Bray People

Ir­ish love of dogs is stronger than ever

- PETE WEDDERBURN Lifestyle · Good News · Pets · Pet Health · Dogs · Hobbies

THE COVID cri­sis has meant that we have all been forced to spend more time at home, and that means that we have, by ac­ci­dent, spent more time with our pet dogs and cats.

Cats are in­de­pen­dent lon­ers by na­ture, and much as I adore them, they are prone to car­ry­ing on do­ing their own thing, even when we spend more time at home. Yes, they may en­joy play­ing with us, or re­lax­ing close to us, but they don’t gen­er­ally be­come as deeply en­gaged in the same way as their ca­nine cousins.

Dogs are dif­fer­ent: they are pack an­i­mals, and they see us as fel­low pack mem­bers. So when we are able to spend more time with them, they revel in it. They grow closer to us, and their re­la­tion­ship with us be­comes stronger than ever.

This sum­mer, I have no­ticed that the bond be­tween Ir­ish peo­ple and their dogs has deep­ened in in­ten­sity. When I have vis­ited public places like beaches, parks and stately home demesnes, there are more dogs than ever be­fore, and peo­ple seem to be more af­fec­tion­ate to­wards them, and more en­gaged with them than pre­vi­ously.

An Ir­ish author has just writ­ten an emo­tional book about his life­long re­la­tion­ship with his dog. “To Love A Dog”, by Tom Inglis, is a mov­ing ac­count of his eigh­teen year long re­la­tion­ship with his Wheaten Ter­rier bitch, Pepe. The book opens with th­ese lines: “She has learned that I am the source of all that is good in her life. In her magical world, I am the light. I am God. So wher­ever I go she must fol­low.”

The author goes on to com­bine dif­fer­ent per­spec­tives: telling the tale of his life with Pepe, while scat­ter­ing in­ter­est­ing facts about dogs through­out the nar­ra­tive.

The author is a pro­fes­sor in so­ci­ol­ogy, and he has an in­trigu­ing an­a­lyt­i­cal view of how dogs fit into Ir­ish homes. He in­cludes sur­veys and sta­tis­tics, and we learn that 94 per­cent of own­ers see their dogs as mem­bers of the fam­ily, while over half (56 per­cent) of own­ers ad­mit that when they come home, they say hello to their dog first, be­fore any hu­man be­ings.

None of this sur­prises me: I’ve known since child­hood that the love of a dog is en­tirely un­con­di­tional. Par­ents may be­rate chil­dren for hav­ing messy, un­tidy bed­rooms: their dogs will adore them as much as ever.

Spouses may give out to their other halves for di­vert­ing to the pub on the way home from work for an un­planned pint: mean­while the fam­ily dog will be de­lighted to see them, with no frowns or grumpi­ness. There are many other ex­am­ples: dogs en­dear them­selves to us by their ador­ing be­hav­iour, and we re­cip­ro­cate by ador­ing them in re­turn.

On a more som­bre note, as a vet, I have seen abused an­i­mals, kicked and beaten by their own­ers, creep­ing back to their own­ers sub­mis­sively, wag­ging their fright­ened tails, plead­ing for ac­cep­tance and ten­der­ness. They still seem to love their own­ers, de­spite the abuse.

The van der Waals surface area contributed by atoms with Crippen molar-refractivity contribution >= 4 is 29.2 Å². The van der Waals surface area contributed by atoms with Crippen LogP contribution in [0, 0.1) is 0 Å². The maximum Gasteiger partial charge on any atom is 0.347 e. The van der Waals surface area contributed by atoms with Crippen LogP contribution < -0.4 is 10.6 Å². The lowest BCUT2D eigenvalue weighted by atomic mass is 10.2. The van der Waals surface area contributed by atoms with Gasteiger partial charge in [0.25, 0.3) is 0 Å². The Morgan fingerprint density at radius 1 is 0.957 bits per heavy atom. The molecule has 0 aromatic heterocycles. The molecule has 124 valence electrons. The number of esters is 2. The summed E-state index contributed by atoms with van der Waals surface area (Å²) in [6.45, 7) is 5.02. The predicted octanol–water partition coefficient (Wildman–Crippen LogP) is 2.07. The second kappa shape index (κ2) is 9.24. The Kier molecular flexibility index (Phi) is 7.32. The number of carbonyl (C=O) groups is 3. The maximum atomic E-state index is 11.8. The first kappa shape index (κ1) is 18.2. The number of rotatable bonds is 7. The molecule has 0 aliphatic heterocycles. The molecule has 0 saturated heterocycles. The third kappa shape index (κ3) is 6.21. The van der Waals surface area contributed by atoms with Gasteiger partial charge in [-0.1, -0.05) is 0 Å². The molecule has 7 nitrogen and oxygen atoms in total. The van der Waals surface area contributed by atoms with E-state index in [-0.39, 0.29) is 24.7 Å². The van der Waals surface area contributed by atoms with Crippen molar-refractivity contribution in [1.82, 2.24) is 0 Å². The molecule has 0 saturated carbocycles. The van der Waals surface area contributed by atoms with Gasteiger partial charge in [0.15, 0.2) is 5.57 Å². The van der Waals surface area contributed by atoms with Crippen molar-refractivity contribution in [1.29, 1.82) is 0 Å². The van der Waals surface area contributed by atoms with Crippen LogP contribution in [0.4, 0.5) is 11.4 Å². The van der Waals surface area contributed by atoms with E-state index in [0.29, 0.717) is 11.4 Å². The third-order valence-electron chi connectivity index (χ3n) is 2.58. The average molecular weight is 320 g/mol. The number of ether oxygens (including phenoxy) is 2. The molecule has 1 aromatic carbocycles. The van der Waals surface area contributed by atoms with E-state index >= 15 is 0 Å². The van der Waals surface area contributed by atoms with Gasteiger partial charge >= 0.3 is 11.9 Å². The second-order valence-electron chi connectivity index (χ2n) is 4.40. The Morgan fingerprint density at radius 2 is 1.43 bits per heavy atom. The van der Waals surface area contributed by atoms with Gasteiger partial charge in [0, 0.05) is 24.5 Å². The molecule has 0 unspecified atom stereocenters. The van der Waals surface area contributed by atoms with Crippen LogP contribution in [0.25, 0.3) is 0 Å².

Dogs are very slow to stop lov­ing their own­ers, and we hu­mans re­spond well to this wor­ship. We be­come deeply emo­tion­ally in­volved with them: they be­come close friends or fam­ily mem­bers. This is a huge cul­tural change from a gen­er­a­tion ago, when dogs were seen as work­ing crea­tures, liv­ing their sep­a­rate lives in farm yards.

We do need to keep this in per­spec­tive. Self-aware­ness is still im­por­tant. We should re­mem­ber the ad­vice of Anne Lan­ders, the fa­mous Amer­i­can agony aunt: “Don’t ac­cept your dog’s ad­mi­ra­tion as con­clu­sive ev­i­dence that you are won­der­ful”.

At the same time, the two-way re­la­tion­ship with a dog is one of life’s high­lights, and it’s some­thing worth cel­e­brat­ing.

Tom Inglis was in­ter­viewed about his book on the Bren­dan O’Car­roll show a few weeks ago, and he made a good point. Many Ir­ish peo­ple now live on their own with their dogs, and they of­ten see their dogs in the same light as they would see hu­man fam­ily mem­bers, even as chil­dren. And most of us are not good at recog­nis­ing this and re­spond­ing in an ap­pro­pri­ate way.

At the most sig­nif­i­cant level, when some­one’s pet dog dies, we should all re­mem­ber that for them, the be­reave­ment can be as deep and painful as if a hu­man fam­ily mem­ber has passed away. We should of­fer them as much sym­pa­thy as we can, we should al­low them space to grieve (if they need a week off work, that’s en­tirely un­der­stand­able).

We should talk about the lost pet in the same re­spect­ful way as we would talk about a re­cently de­ceased per­son. This is not pan­der­ing to peo­ple’s pe­cu­liar sen­si­bil­i­ties, as some cyn­ics may think: it’s re­act­ing ap­pro­pri­ately to the very real emo­tions that peo­ple are feel­ing.

And it’s not just at the time of a pet’s death that this is im­por­tant: if you meet some­one who is close to their pet dog, they will ap­pre­ci­ate your kind­ness if you ask them en­gag­ing ques­tions about the an­i­mal. Just as you might ask a par­ent how their teenager child is get­ting on, or an older per­son about how their el­derly par­ent is do­ing, so you might ask a dog owner about the life of their pet. How is the dog’s health? If the dog is with them, you might com­ment on the an­i­mal’s ap­pear­ance.

This is the new cul­ture that we live in. Dogs are now part of our fam­ily. They ap­pre­ci­ate us, and they are ab­so­lutely de­serv­ing of our ap­pre­ci­a­tion in re­turn.

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 ??  ?? So­ci­ol­o­gist Tom Inglis has writ­ten about his dog, Pepe
So­ci­ol­o­gist Tom Inglis has writ­ten about his dog, Pepe

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